My first evening at the Burgenstock Resort in the Swiss Alps was spent eating, among other things, mouhamara, the Syrian red pepper, pomegranate and walnut tartinadsche that is to hummus what foie gras is to cat food. The next day, I ate breakfast at a French restaurant run by a three-starred chef, had a Swiss lunch in a modern chalet and learned all I ever wanted to know but was afraid to ask about three-stage cryogenic slimming in an on-site hospital-hotel.
I was on a cross-Canada train trip this summer, and stopped for a few days in Jasper, Alberta. The train food had been excellent – I’d been expecting some version of airplane food and was surprised – and I was expecting a possibly pleasant diner/pub-food downscaling in this town that mostly serves as a hub for extreme athletic adventures of one sort another in the general mountainous vicinity.
Alaska is a perpetual surprise. The fjords are like tickle trunks filled with wildlife and vistas and the occasional summertime ice floe, the cities and towns are Snoopy doghouses, bigger and with more going on than they appear to have from the outside. But the biggest surprise of all is Denali. It’s not just that it’s the highest peak in North America. You probably knew that. But it’s also part of one of the highest mountain ranges in the world.
David Cassidy gave me my first AIDS ribbon, in the lobby after Blood Brothers. His co-starring brother @shaunpcassidy was handing them out too. @Petula_Clark played mom. Early 90s, and David explained the ribbon, and that it was World AIDS Day, as he pinned it on me. Thanks.
@omar_aok Not sure abut that. Media training just lets them obfuscate better. I realize media training is probably how a lot of former media folks make a living, and more power to them, but it's an evil and socially regressive practice.
Muck Rack makes it simple to find people, tweets, or articles that mention any name, keyword, company, hashtag etc. We've compiled this guide to help you make the most of your search.
Selecting a term
Start searching tweets, articles from media outlets, articles mentioned in tweets, journalists'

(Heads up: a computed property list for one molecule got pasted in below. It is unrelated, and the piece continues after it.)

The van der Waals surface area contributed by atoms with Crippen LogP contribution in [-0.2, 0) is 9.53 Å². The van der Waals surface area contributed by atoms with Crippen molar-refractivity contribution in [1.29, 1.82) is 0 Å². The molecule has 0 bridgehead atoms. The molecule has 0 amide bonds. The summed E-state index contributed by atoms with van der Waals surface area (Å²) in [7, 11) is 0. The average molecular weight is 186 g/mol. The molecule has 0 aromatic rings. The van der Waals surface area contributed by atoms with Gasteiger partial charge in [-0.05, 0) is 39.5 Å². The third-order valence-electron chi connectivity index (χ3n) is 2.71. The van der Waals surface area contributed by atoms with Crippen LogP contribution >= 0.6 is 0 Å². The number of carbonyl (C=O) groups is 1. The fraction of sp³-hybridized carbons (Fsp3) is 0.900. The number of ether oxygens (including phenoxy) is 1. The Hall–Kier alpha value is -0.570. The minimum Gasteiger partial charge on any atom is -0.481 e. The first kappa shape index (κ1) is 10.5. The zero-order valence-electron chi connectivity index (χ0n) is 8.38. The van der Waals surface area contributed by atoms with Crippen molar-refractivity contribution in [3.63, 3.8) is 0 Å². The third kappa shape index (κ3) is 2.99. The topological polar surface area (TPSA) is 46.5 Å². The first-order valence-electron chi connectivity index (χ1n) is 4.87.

names, titles and bios with some suggested searches:
Companies or Topics (e.g. iPhone, Microsoft)
Phrases (e.g. "cloud computing") — use quotes to keep the terms together
Twitter handles (e.g. @username) — returns those who have mentioned or replied to
Names (e.g. "David Pogue")
Hashtags (e.g. #sxsw, #london2012)
Bio details (e.g. vegan, Olympics, father)
Muck Rack's Advanced Search allows for many boolean operators.
Find results that mention multiple specified terms, use AND or
+. For example, ensure each result contains both Elon Musk and Mark Zuckerberg by
searching Musk AND Zuckerberg or Musk + Zuckerberg.
Use the operators OR or , to broaden your search when you'd like either of
multiple terms to appear in results. (This is the default behavior of our search when no operators
are used). For example, results will contain either cake or cookie by searching cake OR cookie or cake,cookie
Use NOT or - to subtract results from your search. For
example, searching Disney will yield results about the Walt Disney Company as well as Walt Disney
World Resort. To exclude mentions of Disney World, search for Disney -World or Disney
When using one of these operators with a phrase, enclose it in quotation marks. For example, you can
find results about smartphones excluding Apple's iPhone 4S by searching smartphone -"iPhone
Exact case matching or punctuation
If you're searching for a brand name or keyword that relies on specific punctuation marks or capitalization, you can
find results that match your exact query by adding matchcase: before the keyword you're searching for, like matchcase:E*TRADE .
Use parentheses to separate multiple
boolean phrases. For example, to find journalists talking about having fun in Disney World or
Disneyland, search for ("disney world" OR disneyland) AND fun.
An asterisk can be used to search for any variation of a root word truncated by the asterisk. For example, searching for admin* will return results for administrator, administration, administer, administered, etc.
A near operator is an AND operator where you can control the distance between the words. You can vary the distance the near operation uses by adding a forward slash and number (between 0-99) such as strawberries NEAR/10 "whipped cream", which means the strawberries must exist within 10 words of "whipped cream".